Ahmadinejad Isn’t Too Impressed


On the threat from Iran, we got some good news, bad news and even worse news last week.

The good news: Both presidential candidates think the prospect of Iran going nuclear is a bad thing.

Republican candidate John McCain went straight to the bottom line in the first presidential debate last week when he flatly stated, "We cannot allow a second Holocaust." Should Iran gain nuclear capability, he declared, it would be an "existential" threat to the existence of the State of Israel, as well as a danger to the rest of the world.

Moments later, his Democratic rival Barack Obama echoed some of those sentiments when he, too, asserted, "We cannot tolerate a nuclear Iran. It would be a game changer. Not only would it threaten Israel, a country that is our stalwart ally, but it would also create an environment in which you could set up an arms race in the Middle East."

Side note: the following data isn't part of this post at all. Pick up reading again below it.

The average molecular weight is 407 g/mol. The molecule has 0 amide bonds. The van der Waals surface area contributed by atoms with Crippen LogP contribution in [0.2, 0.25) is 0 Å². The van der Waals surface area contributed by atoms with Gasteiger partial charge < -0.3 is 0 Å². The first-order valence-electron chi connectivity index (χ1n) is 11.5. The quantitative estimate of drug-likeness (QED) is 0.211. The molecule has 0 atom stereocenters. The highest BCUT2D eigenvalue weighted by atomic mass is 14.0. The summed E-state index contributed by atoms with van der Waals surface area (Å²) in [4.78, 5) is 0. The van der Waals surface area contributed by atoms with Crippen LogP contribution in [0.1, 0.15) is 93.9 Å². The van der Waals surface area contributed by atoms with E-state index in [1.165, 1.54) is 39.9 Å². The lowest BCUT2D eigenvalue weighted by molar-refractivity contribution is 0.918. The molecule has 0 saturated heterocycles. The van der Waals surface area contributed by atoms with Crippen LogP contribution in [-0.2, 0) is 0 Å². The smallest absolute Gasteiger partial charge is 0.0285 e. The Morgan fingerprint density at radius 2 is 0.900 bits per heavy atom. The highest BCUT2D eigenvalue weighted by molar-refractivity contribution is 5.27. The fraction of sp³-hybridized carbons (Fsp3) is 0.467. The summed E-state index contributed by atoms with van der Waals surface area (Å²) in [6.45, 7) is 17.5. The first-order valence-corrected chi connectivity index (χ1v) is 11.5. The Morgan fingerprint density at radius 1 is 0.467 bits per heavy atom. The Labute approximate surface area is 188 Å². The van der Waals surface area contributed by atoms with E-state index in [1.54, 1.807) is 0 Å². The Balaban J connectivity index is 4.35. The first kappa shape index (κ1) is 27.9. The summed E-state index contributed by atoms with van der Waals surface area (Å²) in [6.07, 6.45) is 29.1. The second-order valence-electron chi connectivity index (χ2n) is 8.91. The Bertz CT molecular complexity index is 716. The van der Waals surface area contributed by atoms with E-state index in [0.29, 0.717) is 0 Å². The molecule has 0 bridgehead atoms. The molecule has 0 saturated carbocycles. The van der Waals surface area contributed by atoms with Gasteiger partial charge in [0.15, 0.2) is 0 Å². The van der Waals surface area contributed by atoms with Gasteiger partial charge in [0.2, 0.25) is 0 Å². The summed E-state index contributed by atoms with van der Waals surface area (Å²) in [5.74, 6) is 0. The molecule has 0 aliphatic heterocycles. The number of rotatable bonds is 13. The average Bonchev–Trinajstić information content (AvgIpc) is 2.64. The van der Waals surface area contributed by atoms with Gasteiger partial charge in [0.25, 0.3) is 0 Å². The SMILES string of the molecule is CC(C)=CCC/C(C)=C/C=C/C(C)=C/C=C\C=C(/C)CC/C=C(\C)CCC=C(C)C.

A bipartisan consensus that Iran is a genuine threat to world peace is essential, and the fact that both candidates affirmed this stance, while disagreeing about just everything else, was an important step toward building support for action on the issue.

Diplomatic Dead End
The bad news is that there is no such consensus as to what can be done about Iran.

McCain spoke of tough sanctions to be enforced by his pet notion, a "league of democracies," led by the United States and its principal Western allies, which would bypass the United Nations and inflict so much economic pain on Tehran that it would give up its nuclear ambitions.